Claire Morgan is a nature based sculptor out of London. Her work explores evolvement of our natural society involving wildlife. Presenting animals, birds, insects with laborious details, she uses thousands of individual elements to portray her architectural forms.






“My work is about our relationship with the rest of nature, explored through notions of change, the passing of time, and the transience of everything around us. For me, creating seemingly solid structures or forms from thousands of individually suspended elements has a direct relation with my experience of these forces. There is a sense of fragility and a lack of solidity that carries through all the sculptures. I feel as if they are somewhere between movement and stillness, and thus in possession of a certain energy.

Animals, birds and insects have been present in my recent sculptures, and I use suspense to create something akin to freeze frames. In some works, animals might appear to rest, fly or fall through other seemingly solid suspended forms. In other works, insects appear to fly in static formations. The evidence of gravity – or lack of it – inherent in these scenarios is what brings them to life, or death.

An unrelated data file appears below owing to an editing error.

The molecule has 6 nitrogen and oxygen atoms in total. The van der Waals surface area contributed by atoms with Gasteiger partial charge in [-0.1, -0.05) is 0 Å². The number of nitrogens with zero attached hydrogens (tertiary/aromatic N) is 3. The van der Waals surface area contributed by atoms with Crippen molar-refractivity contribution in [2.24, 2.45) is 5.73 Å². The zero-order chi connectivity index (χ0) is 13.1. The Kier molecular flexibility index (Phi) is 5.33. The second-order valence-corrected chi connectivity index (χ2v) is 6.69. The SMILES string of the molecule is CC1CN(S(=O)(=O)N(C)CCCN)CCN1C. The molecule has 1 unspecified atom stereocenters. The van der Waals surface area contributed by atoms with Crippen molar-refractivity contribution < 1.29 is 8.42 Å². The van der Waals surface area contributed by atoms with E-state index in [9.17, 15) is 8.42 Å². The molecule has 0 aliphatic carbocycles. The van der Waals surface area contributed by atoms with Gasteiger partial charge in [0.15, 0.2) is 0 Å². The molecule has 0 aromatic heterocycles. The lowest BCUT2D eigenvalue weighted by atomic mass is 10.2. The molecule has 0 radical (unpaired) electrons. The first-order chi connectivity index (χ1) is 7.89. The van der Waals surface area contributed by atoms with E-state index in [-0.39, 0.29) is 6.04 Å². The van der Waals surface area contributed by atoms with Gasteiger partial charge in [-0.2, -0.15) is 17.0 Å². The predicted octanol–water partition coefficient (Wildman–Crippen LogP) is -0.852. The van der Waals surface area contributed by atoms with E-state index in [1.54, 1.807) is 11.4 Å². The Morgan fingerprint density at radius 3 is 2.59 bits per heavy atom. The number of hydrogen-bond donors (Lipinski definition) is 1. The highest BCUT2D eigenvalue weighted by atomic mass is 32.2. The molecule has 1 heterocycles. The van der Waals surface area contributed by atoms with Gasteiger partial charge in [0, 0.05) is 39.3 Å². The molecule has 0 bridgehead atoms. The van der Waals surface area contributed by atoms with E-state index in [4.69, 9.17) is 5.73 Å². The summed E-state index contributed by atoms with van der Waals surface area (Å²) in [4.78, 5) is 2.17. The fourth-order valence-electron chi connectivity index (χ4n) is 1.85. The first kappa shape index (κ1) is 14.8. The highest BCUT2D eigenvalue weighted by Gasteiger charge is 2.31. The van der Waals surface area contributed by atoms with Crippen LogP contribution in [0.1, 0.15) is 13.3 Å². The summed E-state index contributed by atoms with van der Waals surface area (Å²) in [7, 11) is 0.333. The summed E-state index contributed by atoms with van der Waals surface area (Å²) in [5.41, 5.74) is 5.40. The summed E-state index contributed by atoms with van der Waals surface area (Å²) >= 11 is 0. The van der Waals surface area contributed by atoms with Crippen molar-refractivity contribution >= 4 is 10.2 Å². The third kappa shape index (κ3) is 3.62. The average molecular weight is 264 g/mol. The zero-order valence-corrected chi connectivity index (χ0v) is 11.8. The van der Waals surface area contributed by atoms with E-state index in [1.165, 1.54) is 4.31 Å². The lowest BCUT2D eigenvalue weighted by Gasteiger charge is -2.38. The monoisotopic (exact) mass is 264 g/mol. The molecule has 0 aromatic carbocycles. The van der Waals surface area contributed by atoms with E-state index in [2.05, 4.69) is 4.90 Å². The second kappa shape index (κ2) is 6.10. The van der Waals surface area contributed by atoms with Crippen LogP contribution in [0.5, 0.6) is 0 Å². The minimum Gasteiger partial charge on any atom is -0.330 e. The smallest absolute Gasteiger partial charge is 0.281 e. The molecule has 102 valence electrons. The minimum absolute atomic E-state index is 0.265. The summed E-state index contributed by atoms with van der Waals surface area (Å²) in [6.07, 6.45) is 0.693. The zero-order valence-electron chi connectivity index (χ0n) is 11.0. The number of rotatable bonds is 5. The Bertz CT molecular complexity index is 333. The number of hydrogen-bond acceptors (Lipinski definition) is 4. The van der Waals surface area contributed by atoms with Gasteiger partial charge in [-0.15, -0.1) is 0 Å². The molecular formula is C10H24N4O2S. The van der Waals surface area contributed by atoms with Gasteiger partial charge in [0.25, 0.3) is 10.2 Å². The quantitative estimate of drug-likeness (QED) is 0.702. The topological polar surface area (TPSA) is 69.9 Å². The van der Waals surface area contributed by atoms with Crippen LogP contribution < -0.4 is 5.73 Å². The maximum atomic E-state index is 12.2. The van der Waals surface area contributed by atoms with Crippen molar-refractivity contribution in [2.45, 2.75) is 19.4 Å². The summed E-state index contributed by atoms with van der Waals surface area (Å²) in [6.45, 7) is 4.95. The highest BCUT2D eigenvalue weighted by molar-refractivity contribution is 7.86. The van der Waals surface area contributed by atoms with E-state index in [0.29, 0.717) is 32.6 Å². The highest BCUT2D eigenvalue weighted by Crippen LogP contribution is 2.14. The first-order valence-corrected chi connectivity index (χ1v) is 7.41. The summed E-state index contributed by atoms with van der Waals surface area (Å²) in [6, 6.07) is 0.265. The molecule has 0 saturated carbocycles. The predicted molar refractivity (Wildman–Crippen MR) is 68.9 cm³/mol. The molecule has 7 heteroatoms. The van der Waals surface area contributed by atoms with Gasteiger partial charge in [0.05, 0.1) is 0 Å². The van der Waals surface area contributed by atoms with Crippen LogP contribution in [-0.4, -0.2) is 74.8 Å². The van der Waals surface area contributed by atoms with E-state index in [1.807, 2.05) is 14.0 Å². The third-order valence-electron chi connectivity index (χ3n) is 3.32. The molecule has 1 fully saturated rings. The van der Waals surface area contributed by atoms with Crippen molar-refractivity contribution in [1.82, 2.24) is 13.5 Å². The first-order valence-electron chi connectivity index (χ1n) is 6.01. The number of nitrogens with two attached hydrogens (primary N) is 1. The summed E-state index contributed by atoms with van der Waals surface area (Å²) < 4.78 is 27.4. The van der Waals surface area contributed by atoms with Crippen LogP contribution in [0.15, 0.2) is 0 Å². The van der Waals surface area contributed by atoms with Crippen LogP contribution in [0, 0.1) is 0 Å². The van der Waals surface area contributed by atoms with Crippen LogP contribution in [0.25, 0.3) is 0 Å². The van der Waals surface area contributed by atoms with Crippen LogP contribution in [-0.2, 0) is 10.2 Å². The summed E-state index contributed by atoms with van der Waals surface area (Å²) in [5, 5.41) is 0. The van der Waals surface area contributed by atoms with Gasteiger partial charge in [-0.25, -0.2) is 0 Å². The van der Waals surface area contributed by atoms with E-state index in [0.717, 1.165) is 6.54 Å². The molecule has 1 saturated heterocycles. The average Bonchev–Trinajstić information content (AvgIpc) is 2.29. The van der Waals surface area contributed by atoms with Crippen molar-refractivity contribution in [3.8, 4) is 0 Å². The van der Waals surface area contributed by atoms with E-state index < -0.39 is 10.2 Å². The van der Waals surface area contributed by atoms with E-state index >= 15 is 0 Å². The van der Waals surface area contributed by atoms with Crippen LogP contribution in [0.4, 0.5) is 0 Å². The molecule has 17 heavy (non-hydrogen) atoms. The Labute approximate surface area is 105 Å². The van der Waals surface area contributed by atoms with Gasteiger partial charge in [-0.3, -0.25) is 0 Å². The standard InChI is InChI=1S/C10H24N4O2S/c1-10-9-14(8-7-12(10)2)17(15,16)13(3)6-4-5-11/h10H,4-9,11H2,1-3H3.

I feel a close connection with the natural world which I hope is evident in my work, but our clumsy, often destructive relationship with nature, and the ‘artificial’ world we have contrived for ourselves are of equal significance. Ultimately I find myself focussing on areas where the boundaries cannot be clearly defined.

The titles of the works are very important, and often make reference to historical or contemporary popular culture, words being appropriated from the titles of films or books, or phrases being manipulated through combination with the artwork. These connections often add a comedic element to the works, a sense of irony or bluntness that keeps them firmly rooted in my experience of the world that we humans inhabit. Though the phrases have a specific history, the jarring between the title and the form can bring a desirable ambiguity through intentionally creating confusion.

The processes involved in the work are laborious and there are thousands of individual elements involved, but clarity of form is of high importance. I do not wish the animals to provide a narrative, but rather to introduce an element of movement, or energy, or some sort of reality; animating or interacting with the larger architectural forms.

Drawing is important, and allows me to explore a different side of each idea. The processes involved in my blood drawings bring a growing degree of understanding of material and form. ” -Claire Morgan

http://www.claire-morgan.co.uk


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